Sing, Unburied, Sing
By Jesmyn Ward
Read March 2019
This is a very difficult book to read. The family in this book suffers from poverty, racial prejudice, drug addition, loss of a son to a lynching, haunting memories from past that are also racially driven, and impeding death of a loved one to cancer. It’s sometimes tough to stay with this dark text, but in the end, well worth the effort.
Jojo, a mixed-race thirteen year old boy living with his black grandparents in poor rural Mississippi who clearly loves and is loved by his grandfather, is a primary narrator. His mother, Leonie, had Jojo when she was 17 and a daughter when she was 26, is a second narrator. Richie, a boy Jojo’s grandfather knew when he was in Parchman (now Mississippi State Penitentiary) eventually joins as a third narrator.
Jojo’s voice starts us on our journey with this fractured family with “I like to think I know what death is. I like to think that it’s something I could look at straight.” He’s about to join his grandfather in butchering a goat that will become his 13th birthday dinner. He desperately wants his grandfather, Pop, to “think I’ve earned these thirteen years” and that he’s ready to do the work that needs to be done. We learn that he’s already doing a lot of work as the primary caregiver of his three year old sister, Kayla. Jojo’s grandmother “Mam” is dying of cancer and is now confined to her bed and dealing with searing pain and the gradual loss of her body to her disease so she is no longer able to provide care to her daughter’s children. Jojo’s mother, Leonie, is not around much and Jojo has learned to expect little or nothing from her when she is around.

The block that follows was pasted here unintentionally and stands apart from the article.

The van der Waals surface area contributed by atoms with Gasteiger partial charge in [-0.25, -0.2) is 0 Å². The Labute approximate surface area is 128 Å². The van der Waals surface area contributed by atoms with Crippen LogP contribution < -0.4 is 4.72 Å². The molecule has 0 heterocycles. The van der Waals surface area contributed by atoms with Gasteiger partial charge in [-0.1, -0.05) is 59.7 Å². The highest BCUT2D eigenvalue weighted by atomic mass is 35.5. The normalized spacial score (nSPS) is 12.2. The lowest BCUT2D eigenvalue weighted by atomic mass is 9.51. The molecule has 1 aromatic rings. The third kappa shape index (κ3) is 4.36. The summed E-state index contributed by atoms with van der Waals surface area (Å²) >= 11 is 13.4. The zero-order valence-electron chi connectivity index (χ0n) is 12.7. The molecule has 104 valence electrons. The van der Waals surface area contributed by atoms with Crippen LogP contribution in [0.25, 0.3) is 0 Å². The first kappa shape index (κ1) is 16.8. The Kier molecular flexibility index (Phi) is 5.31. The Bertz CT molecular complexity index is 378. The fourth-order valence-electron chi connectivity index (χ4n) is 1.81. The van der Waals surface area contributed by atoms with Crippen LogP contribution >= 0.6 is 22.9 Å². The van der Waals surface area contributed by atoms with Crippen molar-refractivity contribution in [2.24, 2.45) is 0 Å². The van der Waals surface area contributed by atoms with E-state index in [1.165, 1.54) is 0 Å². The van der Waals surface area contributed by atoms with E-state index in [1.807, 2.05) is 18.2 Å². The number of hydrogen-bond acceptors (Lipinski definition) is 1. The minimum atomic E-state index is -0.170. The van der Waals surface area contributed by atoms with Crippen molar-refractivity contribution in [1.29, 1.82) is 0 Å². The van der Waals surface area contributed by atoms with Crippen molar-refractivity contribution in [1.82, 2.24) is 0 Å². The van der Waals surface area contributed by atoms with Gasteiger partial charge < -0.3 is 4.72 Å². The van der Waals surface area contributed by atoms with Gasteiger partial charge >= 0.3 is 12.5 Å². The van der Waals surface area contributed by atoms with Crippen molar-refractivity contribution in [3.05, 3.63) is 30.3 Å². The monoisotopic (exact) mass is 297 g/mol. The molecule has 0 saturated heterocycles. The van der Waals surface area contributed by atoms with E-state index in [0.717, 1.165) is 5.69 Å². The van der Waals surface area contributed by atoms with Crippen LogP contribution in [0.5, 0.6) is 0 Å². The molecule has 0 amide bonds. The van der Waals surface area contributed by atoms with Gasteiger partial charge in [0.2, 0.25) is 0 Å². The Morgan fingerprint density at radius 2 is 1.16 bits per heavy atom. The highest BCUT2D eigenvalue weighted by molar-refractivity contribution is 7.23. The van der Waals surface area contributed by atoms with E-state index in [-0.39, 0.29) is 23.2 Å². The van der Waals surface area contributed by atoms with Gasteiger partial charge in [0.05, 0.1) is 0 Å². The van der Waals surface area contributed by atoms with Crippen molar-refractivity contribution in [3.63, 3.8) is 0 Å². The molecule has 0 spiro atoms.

Through Leonie’s narration we learn of her enduring love for the father of her children, Michael, the son of a white family that has essentially disowned him for taking up with a black girl. Michael is currently at Parchman for an unnamed offense. They apparently lived together with their children in an apartment while he worked on the Deepwater Horizon oil rig. After it blew up he lost his job, they lost the apartment when his severance ran out, and they moved in with her parents. Leonie now works at a bar with Misty, a white girl who lives in a MEMA (Mississippi Emergency Management Agency) cottage, courtesy Katrina. Leonie and Misty are heavily into drugs, apparently selling as well as using.